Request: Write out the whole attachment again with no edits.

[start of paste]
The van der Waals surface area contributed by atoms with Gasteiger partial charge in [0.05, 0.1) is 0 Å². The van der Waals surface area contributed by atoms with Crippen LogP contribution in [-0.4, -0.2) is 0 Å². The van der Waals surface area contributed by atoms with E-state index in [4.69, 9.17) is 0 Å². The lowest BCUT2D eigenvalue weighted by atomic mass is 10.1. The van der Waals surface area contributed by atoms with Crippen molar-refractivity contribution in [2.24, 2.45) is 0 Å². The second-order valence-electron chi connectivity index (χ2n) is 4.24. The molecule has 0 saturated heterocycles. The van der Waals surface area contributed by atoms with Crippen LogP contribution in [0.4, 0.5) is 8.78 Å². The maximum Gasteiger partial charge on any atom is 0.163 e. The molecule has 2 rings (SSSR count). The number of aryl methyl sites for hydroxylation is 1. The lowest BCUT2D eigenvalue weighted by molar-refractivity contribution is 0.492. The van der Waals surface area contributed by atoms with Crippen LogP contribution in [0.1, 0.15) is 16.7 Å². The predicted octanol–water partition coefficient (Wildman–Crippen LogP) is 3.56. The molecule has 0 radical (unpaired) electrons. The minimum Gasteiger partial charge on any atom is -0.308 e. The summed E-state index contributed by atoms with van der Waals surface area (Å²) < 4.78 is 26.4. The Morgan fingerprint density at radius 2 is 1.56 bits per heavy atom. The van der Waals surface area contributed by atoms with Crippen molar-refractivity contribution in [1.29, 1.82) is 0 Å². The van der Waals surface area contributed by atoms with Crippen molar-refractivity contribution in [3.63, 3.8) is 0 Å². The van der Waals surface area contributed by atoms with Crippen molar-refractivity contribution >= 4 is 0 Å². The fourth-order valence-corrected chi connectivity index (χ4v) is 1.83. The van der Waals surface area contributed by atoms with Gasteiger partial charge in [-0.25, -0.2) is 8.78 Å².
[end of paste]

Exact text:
The van der Waals surface area contributed by atoms with Gasteiger partial charge in [0.05, 0.1) is 0 Å². The van der Waals surface area contributed by atoms with Crippen LogP contribution in [-0.4, -0.2) is 0 Å². The van der Waals surface area contributed by atoms with E-state index in [4.69, 9.17) is 0 Å². The lowest BCUT2D eigenvalue weighted by atomic mass is 10.1. The van der Waals surface area contributed by atoms with Crippen molar-refractivity contribution in [2.24, 2.45) is 0 Å². The second-order valence-electron chi connectivity index (χ2n) is 4.24. The molecule has 0 saturated heterocycles. The van der Waals surface area contributed by atoms with Crippen LogP contribution in [0.4, 0.5) is 8.78 Å². The maximum Gasteiger partial charge on any atom is 0.163 e. The molecule has 2 rings (SSSR count). The number of aryl methyl sites for hydroxylation is 1. The lowest BCUT2D eigenvalue weighted by molar-refractivity contribution is 0.492. The van der Waals surface area contributed by atoms with Crippen LogP contribution in [0.1, 0.15) is 16.7 Å². The predicted octanol–water partition coefficient (Wildman–Crippen LogP) is 3.56. The molecule has 0 radical (unpaired) electrons. The minimum Gasteiger partial charge on any atom is -0.308 e. The summed E-state index contributed by atoms with van der Waals surface area (Å²) < 4.78 is 26.4. The Morgan fingerprint density at radius 2 is 1.56 bits per heavy atom. The van der Waals surface area contributed by atoms with Crippen molar-refractivity contribution in [1.29, 1.82) is 0 Å². The van der Waals surface area contributed by atoms with Crippen molar-refractivity contribution in [3.63, 3.8) is 0 Å². The van der Waals surface area contributed by atoms with Crippen molar-refractivity contribution >= 4 is 0 Å². The fourth-order valence-corrected chi connectivity index (χ4v) is 1.83. The van der Waals surface area contributed by atoms with Gasteiger partial charge in [-0.25, -0.2) is 8.78 Å².